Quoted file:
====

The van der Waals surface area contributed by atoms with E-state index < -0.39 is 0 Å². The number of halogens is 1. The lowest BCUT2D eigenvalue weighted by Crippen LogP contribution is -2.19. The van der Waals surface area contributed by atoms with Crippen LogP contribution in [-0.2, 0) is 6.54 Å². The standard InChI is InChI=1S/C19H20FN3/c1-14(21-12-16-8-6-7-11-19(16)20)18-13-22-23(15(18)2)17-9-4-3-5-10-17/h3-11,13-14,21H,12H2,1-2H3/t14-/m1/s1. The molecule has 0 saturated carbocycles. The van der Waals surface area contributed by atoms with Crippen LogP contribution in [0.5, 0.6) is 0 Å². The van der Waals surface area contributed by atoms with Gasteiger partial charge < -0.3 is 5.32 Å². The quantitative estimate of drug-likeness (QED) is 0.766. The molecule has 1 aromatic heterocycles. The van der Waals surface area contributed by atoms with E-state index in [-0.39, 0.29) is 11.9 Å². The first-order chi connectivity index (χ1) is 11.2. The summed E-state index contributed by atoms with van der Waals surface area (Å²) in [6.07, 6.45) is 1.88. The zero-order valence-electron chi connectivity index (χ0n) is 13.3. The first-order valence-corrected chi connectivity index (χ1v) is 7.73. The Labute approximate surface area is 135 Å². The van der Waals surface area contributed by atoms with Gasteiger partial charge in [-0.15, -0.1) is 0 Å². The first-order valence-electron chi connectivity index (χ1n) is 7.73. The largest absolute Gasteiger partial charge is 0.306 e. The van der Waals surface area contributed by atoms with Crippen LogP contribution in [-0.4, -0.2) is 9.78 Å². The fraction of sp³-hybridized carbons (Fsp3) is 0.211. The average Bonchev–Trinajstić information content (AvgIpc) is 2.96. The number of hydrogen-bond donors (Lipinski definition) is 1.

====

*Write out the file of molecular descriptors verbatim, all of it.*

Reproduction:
The van der Waals surface area contributed by atoms with E-state index < -0.39 is 0 Å². The number of halogens is 1. The lowest BCUT2D eigenvalue weighted by Crippen LogP contribution is -2.19. The van der Waals surface area contributed by atoms with Crippen LogP contribution in [-0.2, 0) is 6.54 Å². The standard InChI is InChI=1S/C19H20FN3/c1-14(21-12-16-8-6-7-11-19(16)20)18-13-22-23(15(18)2)17-9-4-3-5-10-17/h3-11,13-14,21H,12H2,1-2H3/t14-/m1/s1. The molecule has 0 saturated carbocycles. The van der Waals surface area contributed by atoms with Crippen LogP contribution in [0.5, 0.6) is 0 Å². The van der Waals surface area contributed by atoms with Gasteiger partial charge < -0.3 is 5.32 Å². The quantitative estimate of drug-likeness (QED) is 0.766. The molecule has 1 aromatic heterocycles. The van der Waals surface area contributed by atoms with E-state index in [-0.39, 0.29) is 11.9 Å². The first-order chi connectivity index (χ1) is 11.2. The summed E-state index contributed by atoms with van der Waals surface area (Å²) in [6.07, 6.45) is 1.88. The zero-order valence-electron chi connectivity index (χ0n) is 13.3. The first-order valence-corrected chi connectivity index (χ1v) is 7.73. The Labute approximate surface area is 135 Å². The van der Waals surface area contributed by atoms with Gasteiger partial charge in [-0.15, -0.1) is 0 Å². The first-order valence-electron chi connectivity index (χ1n) is 7.73. The largest absolute Gasteiger partial charge is 0.306 e. The van der Waals surface area contributed by atoms with Crippen LogP contribution in [-0.4, -0.2) is 9.78 Å². The fraction of sp³-hybridized carbons (Fsp3) is 0.211. The average Bonchev–Trinajstić information content (AvgIpc) is 2.96. The number of hydrogen-bond donors (Lipinski definition) is 1.